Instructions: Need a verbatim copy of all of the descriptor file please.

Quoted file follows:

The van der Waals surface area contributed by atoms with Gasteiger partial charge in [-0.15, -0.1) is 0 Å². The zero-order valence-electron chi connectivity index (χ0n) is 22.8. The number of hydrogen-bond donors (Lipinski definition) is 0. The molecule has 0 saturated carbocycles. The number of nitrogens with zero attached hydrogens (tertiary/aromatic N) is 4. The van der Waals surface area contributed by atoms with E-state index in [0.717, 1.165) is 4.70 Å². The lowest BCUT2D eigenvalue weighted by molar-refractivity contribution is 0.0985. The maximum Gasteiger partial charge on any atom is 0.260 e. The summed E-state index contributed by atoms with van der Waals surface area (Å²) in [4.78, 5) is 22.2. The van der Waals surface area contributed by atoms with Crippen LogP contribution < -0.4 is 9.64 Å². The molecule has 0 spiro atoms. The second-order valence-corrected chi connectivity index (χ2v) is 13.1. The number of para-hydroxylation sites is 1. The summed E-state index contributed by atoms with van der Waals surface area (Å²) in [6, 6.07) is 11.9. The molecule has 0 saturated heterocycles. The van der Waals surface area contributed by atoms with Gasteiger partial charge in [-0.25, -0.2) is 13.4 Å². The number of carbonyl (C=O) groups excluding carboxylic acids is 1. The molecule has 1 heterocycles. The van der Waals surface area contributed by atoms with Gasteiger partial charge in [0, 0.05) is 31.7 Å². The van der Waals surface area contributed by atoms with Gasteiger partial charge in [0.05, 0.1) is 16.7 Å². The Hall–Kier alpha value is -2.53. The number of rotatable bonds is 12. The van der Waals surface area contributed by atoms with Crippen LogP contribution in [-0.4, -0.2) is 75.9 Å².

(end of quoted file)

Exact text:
The van der Waals surface area contributed by atoms with Gasteiger partial charge in [-0.15, -0.1) is 0 Å². The zero-order valence-electron chi connectivity index (χ0n) is 22.8. The number of hydrogen-bond donors (Lipinski definition) is 0. The molecule has 0 saturated carbocycles. The number of nitrogens with zero attached hydrogens (tertiary/aromatic N) is 4. The van der Waals surface area contributed by atoms with E-state index in [0.717, 1.165) is 4.70 Å². The lowest BCUT2D eigenvalue weighted by molar-refractivity contribution is 0.0985. The maximum Gasteiger partial charge on any atom is 0.260 e. The summed E-state index contributed by atoms with van der Waals surface area (Å²) in [4.78, 5) is 22.2. The van der Waals surface area contributed by atoms with Crippen LogP contribution < -0.4 is 9.64 Å². The molecule has 0 spiro atoms. The second-order valence-corrected chi connectivity index (χ2v) is 13.1. The number of para-hydroxylation sites is 1. The summed E-state index contributed by atoms with van der Waals surface area (Å²) in [6, 6.07) is 11.9. The molecule has 0 saturated heterocycles. The van der Waals surface area contributed by atoms with Gasteiger partial charge in [-0.25, -0.2) is 13.4 Å². The number of carbonyl (C=O) groups excluding carboxylic acids is 1. The molecule has 1 heterocycles. The van der Waals surface area contributed by atoms with Gasteiger partial charge in [0, 0.05) is 31.7 Å². The van der Waals surface area contributed by atoms with Gasteiger partial charge in [0.05, 0.1) is 16.7 Å². The Hall–Kier alpha value is -2.53. The number of rotatable bonds is 12. The van der Waals surface area contributed by atoms with Crippen LogP contribution in [-0.4, -0.2) is 75.9 Å².